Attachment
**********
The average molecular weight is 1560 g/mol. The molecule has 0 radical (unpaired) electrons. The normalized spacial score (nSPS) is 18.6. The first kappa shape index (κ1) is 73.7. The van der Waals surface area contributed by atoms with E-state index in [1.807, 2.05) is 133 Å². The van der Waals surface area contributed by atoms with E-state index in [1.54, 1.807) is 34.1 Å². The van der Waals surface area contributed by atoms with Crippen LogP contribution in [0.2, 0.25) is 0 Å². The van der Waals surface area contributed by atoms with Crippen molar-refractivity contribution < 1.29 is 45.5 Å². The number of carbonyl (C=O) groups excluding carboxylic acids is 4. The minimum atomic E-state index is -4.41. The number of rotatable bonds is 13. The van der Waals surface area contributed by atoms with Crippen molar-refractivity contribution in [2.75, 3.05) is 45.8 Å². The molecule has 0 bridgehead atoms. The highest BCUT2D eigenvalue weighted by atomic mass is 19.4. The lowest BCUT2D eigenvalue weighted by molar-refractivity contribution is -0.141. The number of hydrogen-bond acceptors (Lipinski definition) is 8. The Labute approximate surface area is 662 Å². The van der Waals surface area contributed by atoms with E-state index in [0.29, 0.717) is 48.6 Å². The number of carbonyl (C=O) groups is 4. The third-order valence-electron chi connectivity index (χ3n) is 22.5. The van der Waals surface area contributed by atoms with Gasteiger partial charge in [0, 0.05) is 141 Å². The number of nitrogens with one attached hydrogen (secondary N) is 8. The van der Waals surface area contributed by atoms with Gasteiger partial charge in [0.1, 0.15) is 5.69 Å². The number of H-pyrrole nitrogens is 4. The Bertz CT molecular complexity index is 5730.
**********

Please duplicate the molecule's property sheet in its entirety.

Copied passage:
The average molecular weight is 1560 g/mol. The molecule has 0 radical (unpaired) electrons. The normalized spacial score (nSPS) is 18.6. The first kappa shape index (κ1) is 73.7. The van der Waals surface area contributed by atoms with E-state index in [1.807, 2.05) is 133 Å². The van der Waals surface area contributed by atoms with E-state index in [1.54, 1.807) is 34.1 Å². The van der Waals surface area contributed by atoms with Crippen LogP contribution in [0.2, 0.25) is 0 Å². The van der Waals surface area contributed by atoms with Crippen molar-refractivity contribution < 1.29 is 45.5 Å². The number of carbonyl (C=O) groups excluding carboxylic acids is 4. The minimum atomic E-state index is -4.41. The number of rotatable bonds is 13. The van der Waals surface area contributed by atoms with Crippen molar-refractivity contribution in [2.75, 3.05) is 45.8 Å². The molecule has 0 bridgehead atoms. The highest BCUT2D eigenvalue weighted by atomic mass is 19.4. The lowest BCUT2D eigenvalue weighted by molar-refractivity contribution is -0.141. The number of hydrogen-bond acceptors (Lipinski definition) is 8. The Labute approximate surface area is 662 Å². The van der Waals surface area contributed by atoms with E-state index in [0.29, 0.717) is 48.6 Å². The number of carbonyl (C=O) groups is 4. The third-order valence-electron chi connectivity index (χ3n) is 22.5. The van der Waals surface area contributed by atoms with Gasteiger partial charge in [0, 0.05) is 141 Å². The number of nitrogens with one attached hydrogen (secondary N) is 8. The van der Waals surface area contributed by atoms with Gasteiger partial charge in [0.1, 0.15) is 5.69 Å². The number of H-pyrrole nitrogens is 4. The Bertz CT molecular complexity index is 5730.